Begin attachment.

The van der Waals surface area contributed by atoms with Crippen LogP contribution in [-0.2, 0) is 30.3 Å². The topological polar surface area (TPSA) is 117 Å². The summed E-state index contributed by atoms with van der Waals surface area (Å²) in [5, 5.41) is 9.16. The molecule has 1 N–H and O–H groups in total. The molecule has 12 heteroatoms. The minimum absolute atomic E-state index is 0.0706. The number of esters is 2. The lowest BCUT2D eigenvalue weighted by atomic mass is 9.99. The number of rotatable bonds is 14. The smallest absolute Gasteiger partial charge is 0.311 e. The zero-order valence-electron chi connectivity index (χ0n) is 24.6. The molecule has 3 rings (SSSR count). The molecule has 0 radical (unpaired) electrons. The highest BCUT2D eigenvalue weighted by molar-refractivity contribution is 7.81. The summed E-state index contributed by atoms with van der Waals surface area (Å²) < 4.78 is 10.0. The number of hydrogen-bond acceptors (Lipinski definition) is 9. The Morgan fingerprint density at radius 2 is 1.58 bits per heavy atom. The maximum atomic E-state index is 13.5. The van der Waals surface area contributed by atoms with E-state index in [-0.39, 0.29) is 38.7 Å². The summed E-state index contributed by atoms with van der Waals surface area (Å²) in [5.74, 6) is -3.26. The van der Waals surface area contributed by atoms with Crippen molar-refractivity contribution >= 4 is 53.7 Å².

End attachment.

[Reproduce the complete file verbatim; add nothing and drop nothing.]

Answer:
The van der Waals surface area contributed by atoms with Crippen LogP contribution in [-0.2, 0) is 30.3 Å². The topological polar surface area (TPSA) is 117 Å². The summed E-state index contributed by atoms with van der Waals surface area (Å²) in [5, 5.41) is 9.16. The molecule has 1 N–H and O–H groups in total. The molecule has 12 heteroatoms. The minimum absolute atomic E-state index is 0.0706. The number of esters is 2. The lowest BCUT2D eigenvalue weighted by atomic mass is 9.99. The number of rotatable bonds is 14. The smallest absolute Gasteiger partial charge is 0.311 e. The zero-order valence-electron chi connectivity index (χ0n) is 24.6. The molecule has 3 rings (SSSR count). The molecule has 0 radical (unpaired) electrons. The highest BCUT2D eigenvalue weighted by molar-refractivity contribution is 7.81. The summed E-state index contributed by atoms with van der Waals surface area (Å²) < 4.78 is 10.0. The number of hydrogen-bond acceptors (Lipinski definition) is 9. The Morgan fingerprint density at radius 2 is 1.58 bits per heavy atom. The maximum atomic E-state index is 13.5. The van der Waals surface area contributed by atoms with E-state index in [-0.39, 0.29) is 38.7 Å². The summed E-state index contributed by atoms with van der Waals surface area (Å²) in [5.74, 6) is -3.26. The van der Waals surface area contributed by atoms with Crippen molar-refractivity contribution >= 4 is 53.7 Å².